During a nighttime concert on the crowded, neon-lit boardwalk, Michael makes a connection with an attractive teenage girl named Star (Jami Gertz). She is somehow affiliated with a gang of delinquents led by the charismatic David (Keifer Sutherland). What Michael doesn't know--but soon finds out--is that David and his cronies are vampires!

The Lost Boys is one of the best teen horror films of the 1980s, a smartly-written drama with several strong performances, stylish cinematography, and a sly sense of humor. The film's title is a tip-off that it's a play on James M. Barrie's Peter Pan--only these Lost Boys have to drink the blood of the living to avoid growing up. Like Peter Pan's "gang," these youths need a mother and it turns out that their target is Lucy Emerson (a delightful Dianne Wiest).

A softly menacing Sutherland.
The weak link in the cast is Corey Haim. Certainly, Haim got a lot of mileage out of his likably goofy on-screen persona. It works well enough in The Lost Boys, but it still feels like Haim is trying to too hard. There's a "look at me" quality to his acting that conflicts with the polished performances of his co-stars. Jason Patric commands attention with his brooding attitude while Sutherland can generate chills simply by uttering: "Michael."

The Lost Boys clicked with audiences in 1987, earning almost as much as bigger productions such as Star Trek IV: The Voyage Home. Studio heads flirted with a sequel to be called The Lost Girls. In the end, two low-budget belated sequels--Lost Boys: The Tribe (2008) and Lost Boys: The Thirst (2010)--were released straight to video. Corey Feldman (not Haim) revived his role as a vampire hunter from the original.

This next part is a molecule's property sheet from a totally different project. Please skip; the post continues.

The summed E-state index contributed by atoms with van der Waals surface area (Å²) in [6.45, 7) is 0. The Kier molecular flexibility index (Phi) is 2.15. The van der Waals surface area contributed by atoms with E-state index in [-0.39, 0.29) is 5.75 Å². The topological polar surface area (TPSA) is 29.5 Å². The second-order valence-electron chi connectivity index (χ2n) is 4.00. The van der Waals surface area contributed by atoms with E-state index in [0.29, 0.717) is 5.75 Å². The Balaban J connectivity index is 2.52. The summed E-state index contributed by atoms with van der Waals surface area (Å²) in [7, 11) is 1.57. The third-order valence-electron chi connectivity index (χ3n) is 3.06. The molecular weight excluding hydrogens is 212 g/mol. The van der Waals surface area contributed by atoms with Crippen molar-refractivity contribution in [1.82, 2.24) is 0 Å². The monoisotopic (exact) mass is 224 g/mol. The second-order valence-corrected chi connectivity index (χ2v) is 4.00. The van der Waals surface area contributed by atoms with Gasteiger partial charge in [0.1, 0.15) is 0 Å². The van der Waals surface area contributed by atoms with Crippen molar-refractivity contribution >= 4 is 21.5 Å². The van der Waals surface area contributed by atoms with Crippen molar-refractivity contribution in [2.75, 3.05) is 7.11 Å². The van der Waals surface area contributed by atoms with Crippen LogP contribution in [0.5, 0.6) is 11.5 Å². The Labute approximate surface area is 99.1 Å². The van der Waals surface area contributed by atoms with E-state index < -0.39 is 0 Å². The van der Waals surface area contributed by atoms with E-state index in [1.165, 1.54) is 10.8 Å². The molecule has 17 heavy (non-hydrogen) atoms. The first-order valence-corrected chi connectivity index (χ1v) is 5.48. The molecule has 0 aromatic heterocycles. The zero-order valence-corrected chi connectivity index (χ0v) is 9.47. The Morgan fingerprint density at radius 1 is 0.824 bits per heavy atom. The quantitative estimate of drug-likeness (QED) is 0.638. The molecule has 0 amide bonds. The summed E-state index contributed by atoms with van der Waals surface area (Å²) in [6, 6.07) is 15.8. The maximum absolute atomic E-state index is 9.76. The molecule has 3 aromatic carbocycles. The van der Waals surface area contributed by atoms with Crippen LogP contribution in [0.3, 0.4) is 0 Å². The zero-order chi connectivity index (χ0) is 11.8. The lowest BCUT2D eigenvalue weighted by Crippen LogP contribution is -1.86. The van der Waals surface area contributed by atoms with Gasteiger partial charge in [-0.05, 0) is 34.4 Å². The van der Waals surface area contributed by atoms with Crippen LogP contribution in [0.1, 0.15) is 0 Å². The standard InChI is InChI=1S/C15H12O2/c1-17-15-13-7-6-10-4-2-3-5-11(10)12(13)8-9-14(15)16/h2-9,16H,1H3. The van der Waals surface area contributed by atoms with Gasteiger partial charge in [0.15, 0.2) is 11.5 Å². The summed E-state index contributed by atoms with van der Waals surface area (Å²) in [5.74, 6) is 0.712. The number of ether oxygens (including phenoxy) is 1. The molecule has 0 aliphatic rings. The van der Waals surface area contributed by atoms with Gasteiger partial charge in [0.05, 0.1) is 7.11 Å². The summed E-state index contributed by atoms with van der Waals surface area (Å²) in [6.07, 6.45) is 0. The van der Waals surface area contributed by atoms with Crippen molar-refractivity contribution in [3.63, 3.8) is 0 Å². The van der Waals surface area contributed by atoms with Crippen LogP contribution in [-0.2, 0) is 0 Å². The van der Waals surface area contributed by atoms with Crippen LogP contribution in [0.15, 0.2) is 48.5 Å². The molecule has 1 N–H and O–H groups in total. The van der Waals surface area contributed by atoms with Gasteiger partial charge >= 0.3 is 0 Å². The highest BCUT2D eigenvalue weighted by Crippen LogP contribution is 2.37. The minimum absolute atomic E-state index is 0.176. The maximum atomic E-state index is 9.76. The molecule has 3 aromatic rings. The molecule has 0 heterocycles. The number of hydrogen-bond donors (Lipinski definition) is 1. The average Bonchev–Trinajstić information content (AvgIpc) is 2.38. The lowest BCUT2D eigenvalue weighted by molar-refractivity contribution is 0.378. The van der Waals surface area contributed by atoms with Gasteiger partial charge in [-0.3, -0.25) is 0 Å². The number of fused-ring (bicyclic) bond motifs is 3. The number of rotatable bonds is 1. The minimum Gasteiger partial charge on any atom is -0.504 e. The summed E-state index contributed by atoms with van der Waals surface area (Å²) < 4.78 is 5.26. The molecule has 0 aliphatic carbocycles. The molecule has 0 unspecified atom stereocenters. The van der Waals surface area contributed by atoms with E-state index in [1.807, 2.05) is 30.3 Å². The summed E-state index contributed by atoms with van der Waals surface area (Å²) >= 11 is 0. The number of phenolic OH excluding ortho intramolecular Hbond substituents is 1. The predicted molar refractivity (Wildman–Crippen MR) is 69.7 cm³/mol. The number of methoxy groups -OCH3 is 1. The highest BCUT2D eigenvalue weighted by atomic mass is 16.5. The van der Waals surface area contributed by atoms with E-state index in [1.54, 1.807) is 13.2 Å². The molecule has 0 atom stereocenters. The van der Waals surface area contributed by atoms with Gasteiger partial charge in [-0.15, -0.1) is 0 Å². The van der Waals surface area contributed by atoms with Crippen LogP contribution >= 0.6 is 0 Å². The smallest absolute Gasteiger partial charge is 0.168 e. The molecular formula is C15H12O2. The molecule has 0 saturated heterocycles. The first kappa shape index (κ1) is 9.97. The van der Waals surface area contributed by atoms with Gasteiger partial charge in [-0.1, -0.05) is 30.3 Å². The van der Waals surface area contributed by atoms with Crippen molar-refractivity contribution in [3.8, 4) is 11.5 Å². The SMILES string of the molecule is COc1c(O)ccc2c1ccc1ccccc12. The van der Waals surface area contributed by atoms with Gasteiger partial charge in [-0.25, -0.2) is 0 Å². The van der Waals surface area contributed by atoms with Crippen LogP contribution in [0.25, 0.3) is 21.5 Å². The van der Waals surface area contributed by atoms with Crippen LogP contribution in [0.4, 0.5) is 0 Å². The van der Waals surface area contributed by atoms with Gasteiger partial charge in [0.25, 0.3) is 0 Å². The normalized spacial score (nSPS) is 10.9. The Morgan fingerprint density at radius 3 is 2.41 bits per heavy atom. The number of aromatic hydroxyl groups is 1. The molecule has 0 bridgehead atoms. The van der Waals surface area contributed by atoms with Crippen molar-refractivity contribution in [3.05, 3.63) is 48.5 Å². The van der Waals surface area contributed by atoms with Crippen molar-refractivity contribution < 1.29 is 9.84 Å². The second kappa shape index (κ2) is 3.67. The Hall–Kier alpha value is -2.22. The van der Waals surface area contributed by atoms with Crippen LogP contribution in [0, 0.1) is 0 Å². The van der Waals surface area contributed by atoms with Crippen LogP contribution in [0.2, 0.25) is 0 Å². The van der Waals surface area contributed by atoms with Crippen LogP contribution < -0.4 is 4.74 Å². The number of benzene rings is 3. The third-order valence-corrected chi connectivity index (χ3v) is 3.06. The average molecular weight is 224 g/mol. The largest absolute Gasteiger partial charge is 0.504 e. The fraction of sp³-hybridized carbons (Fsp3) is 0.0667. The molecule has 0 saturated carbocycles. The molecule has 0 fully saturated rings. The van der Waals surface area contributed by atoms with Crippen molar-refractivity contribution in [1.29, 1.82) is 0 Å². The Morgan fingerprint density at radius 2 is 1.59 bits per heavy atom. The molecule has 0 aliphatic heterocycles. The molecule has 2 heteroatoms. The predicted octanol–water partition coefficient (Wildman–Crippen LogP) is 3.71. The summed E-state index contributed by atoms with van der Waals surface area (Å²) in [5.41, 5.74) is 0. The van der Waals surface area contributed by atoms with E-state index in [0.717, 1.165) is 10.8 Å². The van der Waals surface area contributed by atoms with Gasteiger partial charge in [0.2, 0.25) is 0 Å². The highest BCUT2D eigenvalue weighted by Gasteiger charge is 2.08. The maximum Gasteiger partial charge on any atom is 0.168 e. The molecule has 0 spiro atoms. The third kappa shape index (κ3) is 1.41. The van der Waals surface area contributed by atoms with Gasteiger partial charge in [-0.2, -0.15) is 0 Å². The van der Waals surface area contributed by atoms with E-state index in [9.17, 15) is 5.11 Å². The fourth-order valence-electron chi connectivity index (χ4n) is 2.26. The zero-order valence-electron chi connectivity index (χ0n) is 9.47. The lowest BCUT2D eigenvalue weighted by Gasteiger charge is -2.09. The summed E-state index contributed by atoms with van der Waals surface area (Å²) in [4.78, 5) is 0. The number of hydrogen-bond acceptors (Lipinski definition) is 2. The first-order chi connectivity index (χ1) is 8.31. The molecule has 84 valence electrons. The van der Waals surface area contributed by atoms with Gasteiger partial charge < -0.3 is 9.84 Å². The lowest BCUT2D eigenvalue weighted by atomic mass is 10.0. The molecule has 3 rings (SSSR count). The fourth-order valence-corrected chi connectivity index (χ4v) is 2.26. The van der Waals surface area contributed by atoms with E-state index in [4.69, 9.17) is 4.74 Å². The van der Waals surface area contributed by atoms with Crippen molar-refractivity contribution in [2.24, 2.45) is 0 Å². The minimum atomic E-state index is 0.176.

Monday, February 27, 2023

The Movie Quote Game (Film Noir Edition)

This month, we're focusing on quotes from film noir. We will list a quote from a famous film noir and ask you to name it. Try to answer these questions on your own without resorting to Google searches. As always, please answer no more than three questions per day so others can play.  If you have a response other than the intended one, just be able to defend it.

1. "I get the general idea. She was a tramp from a long line of tramps."

2. "We go together, Annie. I don't know why. Maybe like guns and ammunition go together."

3. "See how easy it is to hook them? Stock reading. Fits anybody. Never misses. What's youth? Happy one minute, hungry and heart broken the next. Every boy has a dog. Every boy has a beautiful old gray haired mother. Everybody, except maybe me."